Murray’s writing really grabbed me in the gut and got me very excited about religious freedom — how it should be understood, and how it could be misunderstood. Among other things, Murray emphasized that the American idea of “separation of church and state” is best understood as a protection of the church from the state, not the other way around.

First year in law school was another pivotal moment, because that’s when I started reading some of the Supreme Court’s worst religious freedom cases. That was the bad kind of energizing experience.

Finding the Becket Fund was another watershed, since it showed me that there was at least one institution where I could put these religious freedom concepts into practice with common sense and without compromise.

What’s one issue that could pose a big challenge to the Church in the near future?

I’d say it’s the mounting movement to suspend statutes of limitation in sex abuse cases. There have been five diocesan bankruptcies in the last few years.

Take the California situation. In 2002 the state passed a statute that made the time limit indefinite for claims made during a “window” year of 2003. This elicited 1,000 claims against the Church. Some claims went back to the 1930s and were very hard to prove. Some of the people are dead; the alleged abusive priest is dead. It’s ridiculous.

This law resulted in payouts of about $660 million against the Los Angeles Archdiocese alone, and another $660 million for the rest of California. This was comparable to the total sex abuse payout for the entire Church from 1950 to 2002.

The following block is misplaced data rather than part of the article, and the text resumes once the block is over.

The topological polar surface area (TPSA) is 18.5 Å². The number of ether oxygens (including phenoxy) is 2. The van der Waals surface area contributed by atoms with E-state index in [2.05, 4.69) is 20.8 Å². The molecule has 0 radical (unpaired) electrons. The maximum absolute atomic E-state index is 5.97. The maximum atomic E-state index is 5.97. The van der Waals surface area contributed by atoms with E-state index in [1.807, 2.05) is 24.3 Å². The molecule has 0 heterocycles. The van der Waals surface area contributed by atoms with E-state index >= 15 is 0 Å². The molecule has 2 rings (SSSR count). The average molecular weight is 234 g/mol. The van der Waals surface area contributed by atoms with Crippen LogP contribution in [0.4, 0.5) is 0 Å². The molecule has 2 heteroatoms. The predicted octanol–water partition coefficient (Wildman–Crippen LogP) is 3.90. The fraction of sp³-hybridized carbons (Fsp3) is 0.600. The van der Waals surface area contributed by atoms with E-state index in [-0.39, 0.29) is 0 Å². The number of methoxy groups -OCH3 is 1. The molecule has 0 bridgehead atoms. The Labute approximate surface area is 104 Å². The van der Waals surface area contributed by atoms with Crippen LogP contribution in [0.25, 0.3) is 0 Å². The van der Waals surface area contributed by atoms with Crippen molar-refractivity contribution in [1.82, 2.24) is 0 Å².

If other laws like this are passed across the country, there will be big problems for the future. Catholics need to be vigilant about this.

You’ve also said that the impact of legally redefining marriage will be “severe and opervasive” on society. What can the Church do to better deliver its message about what marriage really is?

One good example is an absolutely great new website that the bishops have put out — It explains the Catholic vision of marriage. When you look at marriage with that vision, then same-sex “marriage” is incoherent. If you’re engaged with the Church, a lot of other issues fall into place.

Do you have any suggestions on how to motivate Catholics to speak up against the growing hostility to religion in our culture?

Catholics need to stay plugged into political affairs. The bishops’ “Faithful Citizenship” document that came out recently is helpful. The whole business of formation of conscience is key; I’m so glad that they focused on that.

The Catholic vision of life is a comprehensive one; that’s why politics can’t be excluded from it, but also why politics can’t be the whole thing. Public life is just one piece of the puzzle. Catholic tradition is not the most activist out there, but it’s also not the most withdrawn.

The bishops and the Pope have offered a good deal of guidance that’s relatively unappreciated. I think the more people are engaged — reading the Pope’s new encyclical, for example — the better they’ll be equipped to deal with the realm of the political, which really is the realm of the laity.

What’s one hopeful sign for the future?

What the Church has done in regards to preventing future sexual abuse — the Charter for the Protection of Children and Young People and the ongoing audits — gives me enormous hope.

Do you have a favorite Scripture passage?

Yes, Joshua 24:15: “But as for me and my house, we shall serve the Lord.”

Gail Besse is based in Boston.